NASHVILLE (WATE) – Child fatalities from fires have steadily increased in Tennessee during the months of June and July since 2010.
According to the State Fire Marshal’s Office’s Tennessee Fire Incident Reporting System, 25 percent of child victims died from house fires during the two months.
“School may be out, but fire safety isn’t,” State Fire Marshal and Commerce and Insurance Commissioner Julie Mix McPeak said. “For many parents, the summer months mean children are at home with teenage siblings or babysitters. Care must be taken to both prevent and prepare for fire emergencies. We are urging parents and guardians to sit down with their children to discuss and practice how to escape the home should a fire occur.”
The office encourages families to create an escape plan which includes an appointed meeting place. Families should practice the plan at least two times a year.
“Practice is important, especially for children,” said McPeak. “Many fatal fires often begin while we are sleeping, so be sure to practice your plan both at night and during the day.”
The office offers tips to families on creating a plan.
- Draw a floor plan that has two ways to exit the home in each room.
- Create an appointed meeting place that is in a safe distance from the home.
- Practice the drill at night and during the day twice a year.
- Place smoke alarms in every inside and outside every sleeping area and each level.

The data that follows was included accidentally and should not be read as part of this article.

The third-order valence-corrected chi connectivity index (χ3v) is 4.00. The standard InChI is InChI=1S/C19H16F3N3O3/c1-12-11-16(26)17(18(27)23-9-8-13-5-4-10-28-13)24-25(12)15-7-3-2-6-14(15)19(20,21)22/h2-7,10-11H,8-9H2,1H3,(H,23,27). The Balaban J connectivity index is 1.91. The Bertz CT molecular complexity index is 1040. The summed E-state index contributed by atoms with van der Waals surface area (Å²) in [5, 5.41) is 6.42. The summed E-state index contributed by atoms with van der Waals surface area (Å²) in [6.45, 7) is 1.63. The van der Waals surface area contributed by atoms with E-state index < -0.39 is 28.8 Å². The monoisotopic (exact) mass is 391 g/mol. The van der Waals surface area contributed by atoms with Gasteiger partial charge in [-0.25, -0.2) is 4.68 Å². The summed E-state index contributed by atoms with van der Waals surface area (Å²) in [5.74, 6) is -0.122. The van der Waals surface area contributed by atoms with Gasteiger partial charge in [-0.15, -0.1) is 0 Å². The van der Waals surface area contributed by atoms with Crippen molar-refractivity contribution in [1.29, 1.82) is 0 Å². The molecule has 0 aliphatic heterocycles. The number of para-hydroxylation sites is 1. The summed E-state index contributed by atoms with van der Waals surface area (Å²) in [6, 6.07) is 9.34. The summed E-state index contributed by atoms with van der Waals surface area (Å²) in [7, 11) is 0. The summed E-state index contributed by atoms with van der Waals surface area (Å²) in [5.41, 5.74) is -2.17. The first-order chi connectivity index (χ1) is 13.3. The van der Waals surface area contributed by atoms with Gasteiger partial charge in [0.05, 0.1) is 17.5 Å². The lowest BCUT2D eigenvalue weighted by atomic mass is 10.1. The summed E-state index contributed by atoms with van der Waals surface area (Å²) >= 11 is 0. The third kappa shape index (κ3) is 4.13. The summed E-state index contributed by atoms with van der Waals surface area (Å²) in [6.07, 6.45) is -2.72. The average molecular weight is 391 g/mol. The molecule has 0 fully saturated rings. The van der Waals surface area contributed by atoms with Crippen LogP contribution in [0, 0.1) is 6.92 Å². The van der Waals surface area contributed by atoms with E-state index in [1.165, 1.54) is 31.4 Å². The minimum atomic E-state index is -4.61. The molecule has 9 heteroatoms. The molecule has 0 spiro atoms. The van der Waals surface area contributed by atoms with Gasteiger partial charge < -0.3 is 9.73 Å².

- Test smoke alarms each months and change batteries at least once a year.
- Replace alarms every 10 years.
- Make sure everyone in the household knows and understands the sound of a smoke alarm.
- Make sure everyone in the household can unlock the doors and windows at night.
- Make sure there is a second window to escape from if one window has a air conditioner.
- Make sure windows have emergency release devices.
- Make sure there is someone who could help any household member with a disability.
- Teach children how to escape on their own.
- Close doors when exiting the home.
- Use the back of your hand to check if the door is warm. If it is, use another route.
- Close doors in between you and a fire if you are trapped. Use clothes and towels to keep out smoke from the cracks.
- Call the fire department and stay near a window to signal for help. Use a light-colored cloth or a flashlight to signal.
- Do not go back in the house for any reason.
- Call the fire department from the appointed meeting place.
- Tell the fire department if people or pets are inside. Let crews rescue someone or a pet.